The government has selected four carbon capture and storage (CCS) projects out of a total of eight to move to the next stage of its £1bn competition.

It is providing this funding to support the development of the technology, which it believes will be a major weapon in the fight against climate change and provide a valuable export service.

However, there was surprise that the Don Valley CCS project was omitted from the shortlist, as it was believed to be the top favourite.

The shortlist contains:

  • Shell and SSE's 40 MW post-combustion capture retrofit to the existing 1180 MW combined cycle gas turbine power station at Peterhead
  • Summit Power's Captain Clean Energy Project, a 3570 MW fully abated coal integrated gasification combined cycle power plant in Grangemouth, in partnership with Petrofac, National Grid and Siemens
  • Progressive Energy consortium's pre-combustion coal gasification project on Teesside
  • Alstom's 'White Rose' oxyfuel capture system at Drax's proposed new 304 MW coal-fired power station in North Yorkshire.

Energy secretary Ed Davey said the finalists had "really risen to the challenge" set by the competition, adding that they must now demonstrate that they can deliver value for money to taxpayers.

"The projects we have chosen to take forward have all shown that they have the potential to kick-start the creation of a new CCS industry in the UK," he said.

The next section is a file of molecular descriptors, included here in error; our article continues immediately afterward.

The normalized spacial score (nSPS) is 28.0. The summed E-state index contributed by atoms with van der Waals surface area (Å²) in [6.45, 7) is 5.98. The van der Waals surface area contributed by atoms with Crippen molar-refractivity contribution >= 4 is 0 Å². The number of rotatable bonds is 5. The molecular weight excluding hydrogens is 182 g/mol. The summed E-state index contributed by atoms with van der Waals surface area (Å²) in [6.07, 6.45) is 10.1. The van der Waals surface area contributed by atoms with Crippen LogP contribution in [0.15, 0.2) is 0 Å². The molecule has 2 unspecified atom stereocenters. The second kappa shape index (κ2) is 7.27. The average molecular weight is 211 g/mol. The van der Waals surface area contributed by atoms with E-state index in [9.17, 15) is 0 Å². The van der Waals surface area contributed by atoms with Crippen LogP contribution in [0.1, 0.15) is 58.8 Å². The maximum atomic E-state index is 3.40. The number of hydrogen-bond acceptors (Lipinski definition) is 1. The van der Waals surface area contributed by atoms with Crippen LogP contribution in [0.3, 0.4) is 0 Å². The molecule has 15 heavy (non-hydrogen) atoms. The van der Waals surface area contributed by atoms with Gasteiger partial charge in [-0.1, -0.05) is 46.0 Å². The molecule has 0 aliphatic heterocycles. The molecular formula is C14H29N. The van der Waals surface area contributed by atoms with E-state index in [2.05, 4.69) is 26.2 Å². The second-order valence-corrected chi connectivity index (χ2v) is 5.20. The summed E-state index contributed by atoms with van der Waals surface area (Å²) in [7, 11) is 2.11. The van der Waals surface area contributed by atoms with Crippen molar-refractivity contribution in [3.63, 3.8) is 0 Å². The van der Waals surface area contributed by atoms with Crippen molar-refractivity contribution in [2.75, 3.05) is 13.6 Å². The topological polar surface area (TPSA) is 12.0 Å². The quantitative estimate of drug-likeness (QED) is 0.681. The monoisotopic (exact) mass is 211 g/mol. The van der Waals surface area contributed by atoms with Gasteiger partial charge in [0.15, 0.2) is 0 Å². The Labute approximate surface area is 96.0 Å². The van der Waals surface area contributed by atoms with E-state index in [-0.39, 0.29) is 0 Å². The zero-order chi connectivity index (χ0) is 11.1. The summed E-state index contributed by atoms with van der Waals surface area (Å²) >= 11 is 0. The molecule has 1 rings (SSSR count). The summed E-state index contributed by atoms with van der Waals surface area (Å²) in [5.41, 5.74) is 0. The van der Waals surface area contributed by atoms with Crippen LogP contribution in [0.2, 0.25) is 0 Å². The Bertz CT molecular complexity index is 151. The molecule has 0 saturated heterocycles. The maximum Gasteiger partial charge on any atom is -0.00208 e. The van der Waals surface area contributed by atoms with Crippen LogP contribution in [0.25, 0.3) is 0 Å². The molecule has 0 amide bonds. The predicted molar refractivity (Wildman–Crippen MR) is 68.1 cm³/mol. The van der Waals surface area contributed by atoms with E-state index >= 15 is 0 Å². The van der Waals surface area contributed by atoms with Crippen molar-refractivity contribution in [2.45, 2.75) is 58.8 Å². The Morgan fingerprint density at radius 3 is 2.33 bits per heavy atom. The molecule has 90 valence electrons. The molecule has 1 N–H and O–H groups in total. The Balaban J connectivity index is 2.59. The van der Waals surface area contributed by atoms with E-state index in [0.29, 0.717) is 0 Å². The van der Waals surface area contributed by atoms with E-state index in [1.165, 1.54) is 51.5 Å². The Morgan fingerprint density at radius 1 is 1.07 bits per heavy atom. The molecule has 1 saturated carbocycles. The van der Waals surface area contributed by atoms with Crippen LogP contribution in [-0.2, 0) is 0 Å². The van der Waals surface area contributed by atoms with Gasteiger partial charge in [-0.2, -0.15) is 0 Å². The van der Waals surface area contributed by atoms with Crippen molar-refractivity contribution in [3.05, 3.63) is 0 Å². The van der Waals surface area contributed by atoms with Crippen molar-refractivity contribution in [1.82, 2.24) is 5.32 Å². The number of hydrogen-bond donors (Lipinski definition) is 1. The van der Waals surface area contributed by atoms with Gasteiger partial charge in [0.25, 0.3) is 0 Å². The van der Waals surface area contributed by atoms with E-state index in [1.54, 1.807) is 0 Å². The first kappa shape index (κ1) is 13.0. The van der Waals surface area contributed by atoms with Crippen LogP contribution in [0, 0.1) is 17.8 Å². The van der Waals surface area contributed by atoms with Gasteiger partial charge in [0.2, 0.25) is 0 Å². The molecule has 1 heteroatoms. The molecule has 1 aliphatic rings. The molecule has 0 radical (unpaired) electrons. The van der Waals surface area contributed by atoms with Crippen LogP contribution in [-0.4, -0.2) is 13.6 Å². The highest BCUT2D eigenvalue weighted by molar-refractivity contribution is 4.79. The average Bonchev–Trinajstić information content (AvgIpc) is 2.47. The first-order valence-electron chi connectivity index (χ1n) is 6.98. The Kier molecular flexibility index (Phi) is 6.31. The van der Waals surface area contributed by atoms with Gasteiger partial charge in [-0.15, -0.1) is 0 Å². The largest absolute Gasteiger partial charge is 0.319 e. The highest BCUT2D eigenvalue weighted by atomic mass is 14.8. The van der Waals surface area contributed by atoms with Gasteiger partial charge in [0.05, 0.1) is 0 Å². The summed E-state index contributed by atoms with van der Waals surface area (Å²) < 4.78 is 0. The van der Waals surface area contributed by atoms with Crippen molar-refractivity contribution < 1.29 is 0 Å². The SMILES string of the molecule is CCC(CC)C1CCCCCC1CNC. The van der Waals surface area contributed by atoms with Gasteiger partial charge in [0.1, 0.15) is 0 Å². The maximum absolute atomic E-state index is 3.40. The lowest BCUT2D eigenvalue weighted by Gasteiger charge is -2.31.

Britain's plan is parallel to a concurrent EU competition, called NER300, which has earmarked two UK-based projects as contenders to win up to 337 million euros per scheme. The winners of this competition will be announced at the end of the year.

No more than three projects will receive funding in this round. DECC said it will support one British renewable energy project and the two remaining CCS projects that remain in the UK process in the NER300 competition.

There is a reserve list in this competition, and a further renewable energy project and another of the four CCS shortlisted projects will go forward to that list.

In summary, Teesside CCS, White Rose Oxyfuel CCS and Sound of Islay Tidal are the three candidate projects, and Peterhead CCS and Kyle Rhea Tidal Turbine Array are the reserve projects.

Dr Stephen Brown, director at CO2Sense, the low-carbon expert consultancy that leads the Yorkshire and Humber CCS Cluster Steering group, said: “We welcome the news that the government has recognised Yorkshire as a strong base for CCS.

"The economic and environmental benefits of the White Rose Project are clear and we are pleased that it is still a strong contender for funding.”

But he added: “However, the decision not to shortlist the Don Valley Power Project is a shock, given that it is the top ranked project in a parallel process run by the European Commission. It suggests the Government’s intent to push any major financial commitment to CCS into the next Parliament.”

Dr Brown’s comments reflect the surprise of many in the CCS industry that 2Co Energy’s Don Valley Power Project has missed out on the shortlist. The project was ranked number one in Europe and projected to reach financial close in 2014, delivering 2,500 jobs and hundreds of millions is economic benefits between 2014 and 2019.

A DECC spokesman said Britain's decision was made on affordability, deliverability and value for the taxpayer.

CO2Sense is concerned that the combination of these factors will push back any CCS investment into to the next parliament.

It is now more likely that a coal-fired power plant at Belchatow in Poland that is the biggest emitter of carbon dioxide in the EU, will win the European Commission competition, as it is in second place to receive funding.

Story: David Thorpe, News Editor